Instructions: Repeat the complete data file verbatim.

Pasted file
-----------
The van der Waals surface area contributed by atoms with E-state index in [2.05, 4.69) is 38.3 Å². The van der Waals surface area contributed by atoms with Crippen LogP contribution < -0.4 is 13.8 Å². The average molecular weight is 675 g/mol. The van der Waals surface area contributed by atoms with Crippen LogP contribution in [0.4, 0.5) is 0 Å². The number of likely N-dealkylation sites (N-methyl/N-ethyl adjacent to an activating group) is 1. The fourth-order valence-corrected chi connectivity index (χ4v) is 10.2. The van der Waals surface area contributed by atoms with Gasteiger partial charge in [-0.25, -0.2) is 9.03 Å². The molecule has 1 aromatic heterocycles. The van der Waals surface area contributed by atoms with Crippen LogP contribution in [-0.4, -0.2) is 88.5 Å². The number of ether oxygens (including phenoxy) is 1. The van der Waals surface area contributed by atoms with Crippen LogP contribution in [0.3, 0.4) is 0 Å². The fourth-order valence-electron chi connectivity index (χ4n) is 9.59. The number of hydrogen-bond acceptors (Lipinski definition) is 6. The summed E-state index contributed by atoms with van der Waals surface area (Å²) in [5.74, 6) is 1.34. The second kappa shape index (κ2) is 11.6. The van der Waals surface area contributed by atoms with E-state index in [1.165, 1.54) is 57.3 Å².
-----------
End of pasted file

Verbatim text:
The van der Waals surface area contributed by atoms with E-state index in [2.05, 4.69) is 38.3 Å². The van der Waals surface area contributed by atoms with Crippen LogP contribution < -0.4 is 13.8 Å². The average molecular weight is 675 g/mol. The van der Waals surface area contributed by atoms with Crippen LogP contribution in [0.4, 0.5) is 0 Å². The number of likely N-dealkylation sites (N-methyl/N-ethyl adjacent to an activating group) is 1. The fourth-order valence-corrected chi connectivity index (χ4v) is 10.2. The van der Waals surface area contributed by atoms with Gasteiger partial charge in [-0.25, -0.2) is 9.03 Å². The molecule has 1 aromatic heterocycles. The van der Waals surface area contributed by atoms with Crippen LogP contribution in [-0.4, -0.2) is 88.5 Å². The number of ether oxygens (including phenoxy) is 1. The van der Waals surface area contributed by atoms with Crippen LogP contribution in [0.3, 0.4) is 0 Å². The fourth-order valence-electron chi connectivity index (χ4n) is 9.59. The number of hydrogen-bond acceptors (Lipinski definition) is 6. The summed E-state index contributed by atoms with van der Waals surface area (Å²) in [5.74, 6) is 1.34. The second kappa shape index (κ2) is 11.6. The van der Waals surface area contributed by atoms with E-state index in [1.165, 1.54) is 57.3 Å².